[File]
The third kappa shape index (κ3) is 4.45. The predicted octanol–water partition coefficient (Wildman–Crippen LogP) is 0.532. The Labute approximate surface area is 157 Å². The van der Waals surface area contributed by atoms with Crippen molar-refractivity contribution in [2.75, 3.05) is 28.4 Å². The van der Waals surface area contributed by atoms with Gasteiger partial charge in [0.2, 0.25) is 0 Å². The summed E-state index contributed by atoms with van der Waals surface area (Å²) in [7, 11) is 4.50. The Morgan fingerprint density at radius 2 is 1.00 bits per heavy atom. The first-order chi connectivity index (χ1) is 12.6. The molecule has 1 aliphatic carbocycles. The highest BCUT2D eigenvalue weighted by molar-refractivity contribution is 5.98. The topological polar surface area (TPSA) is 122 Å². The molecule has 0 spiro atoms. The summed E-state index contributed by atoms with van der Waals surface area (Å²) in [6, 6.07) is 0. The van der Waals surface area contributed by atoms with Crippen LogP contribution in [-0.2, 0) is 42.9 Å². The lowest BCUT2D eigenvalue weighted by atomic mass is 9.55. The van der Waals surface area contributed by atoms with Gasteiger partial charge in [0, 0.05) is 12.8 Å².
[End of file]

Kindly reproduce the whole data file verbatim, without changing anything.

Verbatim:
The third kappa shape index (κ3) is 4.45. The predicted octanol–water partition coefficient (Wildman–Crippen LogP) is 0.532. The Labute approximate surface area is 157 Å². The van der Waals surface area contributed by atoms with Crippen molar-refractivity contribution in [2.75, 3.05) is 28.4 Å². The van der Waals surface area contributed by atoms with Gasteiger partial charge in [0.2, 0.25) is 0 Å². The summed E-state index contributed by atoms with van der Waals surface area (Å²) in [7, 11) is 4.50. The Morgan fingerprint density at radius 2 is 1.00 bits per heavy atom. The first-order chi connectivity index (χ1) is 12.6. The molecule has 1 aliphatic carbocycles. The highest BCUT2D eigenvalue weighted by molar-refractivity contribution is 5.98. The topological polar surface area (TPSA) is 122 Å². The molecule has 0 spiro atoms. The summed E-state index contributed by atoms with van der Waals surface area (Å²) in [6, 6.07) is 0. The van der Waals surface area contributed by atoms with Crippen LogP contribution in [-0.2, 0) is 42.9 Å². The lowest BCUT2D eigenvalue weighted by atomic mass is 9.55. The van der Waals surface area contributed by atoms with Gasteiger partial charge in [0, 0.05) is 12.8 Å².